It is generally accepted that the people living in countries bordering the Mediterranean Sea live longer and suffer less than most Americans (for example) from cancer and cardiovascular ailments. The not-so-surprising secret is an active lifestyle, weight control and a diet low in red meat, sugar and saturated fat and high in produce, nuts and other healthful foods.
The Mediterranean diet may offer a host of health benefits, including weight loss, heart and brain health, cancer prevention and control. By following the Mediterranean diet you could also keep that weight off while avoiding chronic disease.
The principal aspects of this diet include proportionally high consumption of olive oil, legumes, unrefined cereals, fruits, and vegetables, moderate to high consumption of fish, moderate consumption of dairy products (mostly as cheese and yogurt), moderate wine consumption, and low consumption of non-fish meat products. Olive oil has been studied as a potential health factor for reducing all-cause mortslity and the risk of chronic diseases.
The Mediterranean diet is associated with a reduction in all-cause mortality in observational studies. There is some evidence that the Mediterranean diet lowers the risk of heart disease and early death, although a 2019 review determined that the evidence had low quality and was uncertain. The American Heart Association and American Diabetes Association recomended the Mediterranean diet as a healthy dietary pattern that may reduce risk of cardiovascular diseases and type 2 diabetes, respectively. It may helps as well wuth weight loss in obese people, and it is one if the three healthy diets recinnended in the 2015-2020 Dietary Guidelines for Americans.
The Mediterranean diet as a nutritional recommendation is different from the cultural practices that UNESCO listed in 2010: “a set of skills, knowledge, rituals, symbols, and traditions concerning corps, harvesting, fishing, animal husbandry, conservation, processing, cooking, and particularly thd charing and consumption of food”, not as a particular set of foods.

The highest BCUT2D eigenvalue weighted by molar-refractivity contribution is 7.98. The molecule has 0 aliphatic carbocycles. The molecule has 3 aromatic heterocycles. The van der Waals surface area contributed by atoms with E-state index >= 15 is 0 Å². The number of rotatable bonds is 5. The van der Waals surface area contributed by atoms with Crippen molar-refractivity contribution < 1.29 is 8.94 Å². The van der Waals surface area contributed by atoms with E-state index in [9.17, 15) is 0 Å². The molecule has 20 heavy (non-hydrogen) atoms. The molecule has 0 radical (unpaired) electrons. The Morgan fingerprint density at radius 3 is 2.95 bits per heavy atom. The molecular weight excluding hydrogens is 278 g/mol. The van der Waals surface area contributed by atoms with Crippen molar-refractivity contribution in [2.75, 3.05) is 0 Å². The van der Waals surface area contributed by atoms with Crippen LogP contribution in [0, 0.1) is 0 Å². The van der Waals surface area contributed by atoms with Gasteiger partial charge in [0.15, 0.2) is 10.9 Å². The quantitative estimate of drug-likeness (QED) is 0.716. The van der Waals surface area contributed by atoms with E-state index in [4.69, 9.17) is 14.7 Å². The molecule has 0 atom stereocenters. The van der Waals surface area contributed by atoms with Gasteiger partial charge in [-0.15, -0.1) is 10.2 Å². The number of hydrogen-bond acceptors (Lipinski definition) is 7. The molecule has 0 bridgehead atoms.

There is not “a” Mediterranean diet. Greeks eat differently from Italians, who eag differentlh from French and Spanish. But they all share many of the same principles. The Mediterranean diet as defined by dietitians generally includes the following components:
high intakes of olive oil (as the principal source of fat), vegetables (including leafy green vegetables, onions, garlic, tomatoes, as peppers), fresh fruits (consumed as desserts or snacks), cereals (mostly whole grains), nuts and legumes.
Moderate intakes of fish and other seafood, poultry, eggs, dairy products, and red wine.
Low intakes of red meat, processed meat, refined carbohydrates and sweets.
In addition, consuming a Mediterranean diet or plant-based diet may also contribute to improving the environmental and agriculture sustainability, possibly due to lower use of dairy products, ruminant meat, and processed foods. The environmental impact and amount of energy needed to feed livestock exceeds its nutritional value. In a 2014 lifecyle analysis of greenhouse gas emissions, researchers found that a Mediterranean-like diet may reduce food production emissions below those of an omnivorous diet for 2050, with a per capita reduction of 30%.